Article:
HOUSINGMV: Mar Vista Task Force on Homelessness was formed in 2021 as an independent group of community volunteers committed to compassionately addressing serious issues associated with homelessness in Mar Vista. PHOTO Courtesy of HOUSINGMV

HOUSINGMV helps the unhoused while improving community health and safety

By Nicole Borgenicht

In December 2020, Rich Hirschkoff founded HOUSINGMV: Mar Vista Task Force on Homelessness, a nonprofit organization (pending status) that is dedicated to helping the homeless in Mar Vista by providing services and housing support while increasing community health and safety.

“I was tired of the grief, anger and resentment being expressed about the homeless without solutions,” Hirschkoff said. “Getting angry doesn’t solve the problem. I figured getting out and doing something about it might help lead to solutions. That led me to look to colleagues and friends to form HOUSINGMV.”

HOUSINGMV treasurer and CFO Robin Doyno has also formed two other nonprofits, Gratitude Retreat Foundation (a 12-step men’s recovery home) and West Mar Vista Neighborhood Association. Board secretary/digital media director Deb Longua-Zamero is one of the founders of Soaring with Love Family Foundation, a charitable organization founded by families with children in the entertainment industry with the goal of helping families in need.

HOUSINGMV’s outreach program provides a range of support services that include supplying people with food, clothing and other necessities.

“In this early stage of our organization, we are offering creature comforts such as hygiene kits, water, food, clothes, masks and phone charging,” Doyno said. “HOUSINGMV’s Outreach Table on Tuesdays and Thursdays is an example of offering what we can right now, which begins relationships that will ease the work of an outreach worker from one of the agencies that can offer housing and make life a bit less burdensome for the unhoused.”

In coordinating with housing agencies, HOUSINGMV also provides contact information to homeless people so that they can reach out for any services needed from PATH (People Assisting the Homeless), St. Joseph Center, SHARE! (the Self-Help and Recovery Exchange) and Disability Community Resource Center.

“We are providing resources to the unhoused in the interim,” said Martha Davis, member on-boarding director. “Getting to know each person allows us to point them in the right direction. That is a huge piece of this.”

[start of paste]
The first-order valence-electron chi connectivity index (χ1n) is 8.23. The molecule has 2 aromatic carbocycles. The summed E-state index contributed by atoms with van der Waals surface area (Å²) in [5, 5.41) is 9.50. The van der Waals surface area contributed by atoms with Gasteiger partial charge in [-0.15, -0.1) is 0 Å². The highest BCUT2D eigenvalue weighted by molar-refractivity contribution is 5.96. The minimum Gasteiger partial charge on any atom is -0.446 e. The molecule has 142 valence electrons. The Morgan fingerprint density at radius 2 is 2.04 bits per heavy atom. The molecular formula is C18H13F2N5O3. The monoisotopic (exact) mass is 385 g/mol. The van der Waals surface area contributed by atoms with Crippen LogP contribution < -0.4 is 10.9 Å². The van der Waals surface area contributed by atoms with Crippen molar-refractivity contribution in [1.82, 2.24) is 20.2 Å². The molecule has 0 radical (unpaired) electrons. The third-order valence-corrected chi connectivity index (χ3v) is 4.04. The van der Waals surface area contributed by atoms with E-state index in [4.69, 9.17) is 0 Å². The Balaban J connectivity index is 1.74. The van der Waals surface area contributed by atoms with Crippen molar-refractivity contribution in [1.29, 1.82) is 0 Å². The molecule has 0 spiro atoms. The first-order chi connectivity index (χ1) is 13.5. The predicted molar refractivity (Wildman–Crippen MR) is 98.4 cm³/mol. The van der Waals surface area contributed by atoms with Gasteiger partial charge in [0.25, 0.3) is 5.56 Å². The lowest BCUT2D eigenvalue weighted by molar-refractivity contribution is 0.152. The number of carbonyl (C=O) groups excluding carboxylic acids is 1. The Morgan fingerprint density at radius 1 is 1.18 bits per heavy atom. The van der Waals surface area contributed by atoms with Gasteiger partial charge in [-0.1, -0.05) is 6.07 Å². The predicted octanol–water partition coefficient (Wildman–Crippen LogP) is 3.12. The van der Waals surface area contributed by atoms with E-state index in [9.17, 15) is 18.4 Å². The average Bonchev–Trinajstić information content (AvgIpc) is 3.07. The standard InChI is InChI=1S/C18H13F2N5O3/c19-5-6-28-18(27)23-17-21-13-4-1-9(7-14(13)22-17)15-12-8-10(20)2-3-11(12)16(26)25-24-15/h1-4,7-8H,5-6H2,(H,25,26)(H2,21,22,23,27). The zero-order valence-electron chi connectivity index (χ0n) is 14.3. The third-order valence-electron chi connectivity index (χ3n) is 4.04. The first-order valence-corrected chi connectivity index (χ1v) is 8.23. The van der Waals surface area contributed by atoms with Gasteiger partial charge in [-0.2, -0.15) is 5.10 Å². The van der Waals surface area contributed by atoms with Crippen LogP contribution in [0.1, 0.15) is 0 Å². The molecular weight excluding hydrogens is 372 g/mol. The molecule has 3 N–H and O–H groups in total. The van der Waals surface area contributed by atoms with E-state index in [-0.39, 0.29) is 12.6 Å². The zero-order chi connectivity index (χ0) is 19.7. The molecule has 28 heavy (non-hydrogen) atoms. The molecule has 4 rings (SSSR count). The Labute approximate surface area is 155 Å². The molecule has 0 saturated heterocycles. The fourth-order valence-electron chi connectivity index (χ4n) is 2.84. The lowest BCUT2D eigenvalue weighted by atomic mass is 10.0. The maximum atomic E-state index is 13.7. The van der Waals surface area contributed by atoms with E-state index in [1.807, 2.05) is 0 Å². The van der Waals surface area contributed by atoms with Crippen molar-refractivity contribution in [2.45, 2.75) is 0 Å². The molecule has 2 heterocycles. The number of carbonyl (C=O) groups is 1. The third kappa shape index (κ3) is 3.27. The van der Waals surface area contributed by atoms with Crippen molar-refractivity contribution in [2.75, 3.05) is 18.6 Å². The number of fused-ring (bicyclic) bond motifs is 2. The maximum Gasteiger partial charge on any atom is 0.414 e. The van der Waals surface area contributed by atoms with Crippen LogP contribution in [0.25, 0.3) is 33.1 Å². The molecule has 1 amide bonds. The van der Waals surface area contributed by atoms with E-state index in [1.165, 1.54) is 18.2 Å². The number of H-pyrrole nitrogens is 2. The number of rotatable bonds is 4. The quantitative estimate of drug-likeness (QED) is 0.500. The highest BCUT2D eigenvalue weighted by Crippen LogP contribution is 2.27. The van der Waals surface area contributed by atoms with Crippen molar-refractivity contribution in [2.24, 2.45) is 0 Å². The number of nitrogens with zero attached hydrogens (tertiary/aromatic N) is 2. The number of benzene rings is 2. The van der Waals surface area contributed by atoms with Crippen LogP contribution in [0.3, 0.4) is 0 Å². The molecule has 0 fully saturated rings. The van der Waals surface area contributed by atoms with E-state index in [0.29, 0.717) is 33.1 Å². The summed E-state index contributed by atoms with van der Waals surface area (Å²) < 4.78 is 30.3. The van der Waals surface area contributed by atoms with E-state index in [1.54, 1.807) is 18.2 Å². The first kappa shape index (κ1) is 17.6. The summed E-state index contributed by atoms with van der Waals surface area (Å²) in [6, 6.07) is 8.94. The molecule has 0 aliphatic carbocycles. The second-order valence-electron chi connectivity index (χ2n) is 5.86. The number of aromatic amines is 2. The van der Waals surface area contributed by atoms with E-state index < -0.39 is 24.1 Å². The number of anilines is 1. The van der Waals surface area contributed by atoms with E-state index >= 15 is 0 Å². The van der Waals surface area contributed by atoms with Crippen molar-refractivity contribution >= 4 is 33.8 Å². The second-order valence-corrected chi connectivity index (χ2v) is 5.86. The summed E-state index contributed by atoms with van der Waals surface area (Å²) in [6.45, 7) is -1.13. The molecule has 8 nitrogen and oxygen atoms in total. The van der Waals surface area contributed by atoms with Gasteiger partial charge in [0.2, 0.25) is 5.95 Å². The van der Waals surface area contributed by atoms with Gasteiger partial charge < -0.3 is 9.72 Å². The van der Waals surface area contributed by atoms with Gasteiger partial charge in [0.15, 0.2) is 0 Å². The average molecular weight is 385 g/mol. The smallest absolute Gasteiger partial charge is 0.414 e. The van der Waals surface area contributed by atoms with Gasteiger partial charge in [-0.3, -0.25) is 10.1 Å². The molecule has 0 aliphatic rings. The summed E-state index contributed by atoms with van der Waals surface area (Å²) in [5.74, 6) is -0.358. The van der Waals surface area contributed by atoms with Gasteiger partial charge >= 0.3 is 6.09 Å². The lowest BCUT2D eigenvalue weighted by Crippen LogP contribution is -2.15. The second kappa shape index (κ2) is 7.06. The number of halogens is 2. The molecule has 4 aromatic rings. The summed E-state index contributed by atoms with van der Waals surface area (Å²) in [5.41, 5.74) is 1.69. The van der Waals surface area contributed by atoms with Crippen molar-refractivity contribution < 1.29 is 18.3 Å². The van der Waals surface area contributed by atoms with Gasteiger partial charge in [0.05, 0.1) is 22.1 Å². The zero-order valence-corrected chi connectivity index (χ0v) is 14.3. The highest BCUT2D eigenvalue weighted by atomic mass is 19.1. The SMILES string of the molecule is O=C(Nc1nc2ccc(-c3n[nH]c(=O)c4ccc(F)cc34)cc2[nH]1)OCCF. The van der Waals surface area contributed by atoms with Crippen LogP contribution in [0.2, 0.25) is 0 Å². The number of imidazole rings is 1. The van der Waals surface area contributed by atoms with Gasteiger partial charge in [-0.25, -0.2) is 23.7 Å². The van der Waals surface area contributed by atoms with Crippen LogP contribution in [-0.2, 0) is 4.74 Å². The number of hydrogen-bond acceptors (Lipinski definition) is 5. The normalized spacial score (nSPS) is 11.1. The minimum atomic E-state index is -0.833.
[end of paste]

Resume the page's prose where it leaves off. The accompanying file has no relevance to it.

Research & prevention director Godafrin Dastur shared that HOUSINGMV is also creating intake forms and surveys for the unhoused so that they can better serve them.

“We are a fairly new organization and have not housed anyone at this point; however, we do refer people to St. Joseph, The People Concern, and Housing Works for the time being,” Longua-Zamero said.

In terms of getting people into housing, whether temporary or permanent, HOUSINGMV supports current programs like Housing Now. Councilmembers Ridley-Thomas and Mike Bonin motioned to establish the “Housing Now” Fund, which encompasses permanent supportive housing, bridge temporary housing and safe camping.

“We are in full support of the ‘Housing Now’ program proposed by Mark Ridley-Thomas with support of Mike Bonin and other like-minded officials trying to help the homeless crisis,” Hirschkoff said.

“’Housing Now’ has the city, state and federal government working together to providing housing and services now. If everyone approves it, then money will flow to the right channels, and we can start to see real change in the community.”

Generating interest from the homeless population to moving indoors takes special skills. Helping people with everyday needs and guidance is a different process than the actual decision to move off the street.

“Someday when we have enough funds to hire professional outreach workers, we hope to get people housed, and offer financial assistance for first and last month’s rent to get the unhoused started on the right path,” Hirschkoff said. “That will require a lot of fundraising on our part.”

Another beneficial organization is Housing First, which houses people first then supplies services. This is effective in moving people into short-term or permanent housing quickly without a laundry list of stipulations.

“Most programs have specific requirements and eligibility standards which create a high barrier for most to access,” said Sarah Fay, outreach education homeless advocate. “Housing First eliminates the barriers and is based on a person-centered and by-choice basis. Services should never be forced; rather a plethora of suitable options that fits each person’s needs. Everybody has a very unique and different story; many of which are not a result of drugs or mental illness.”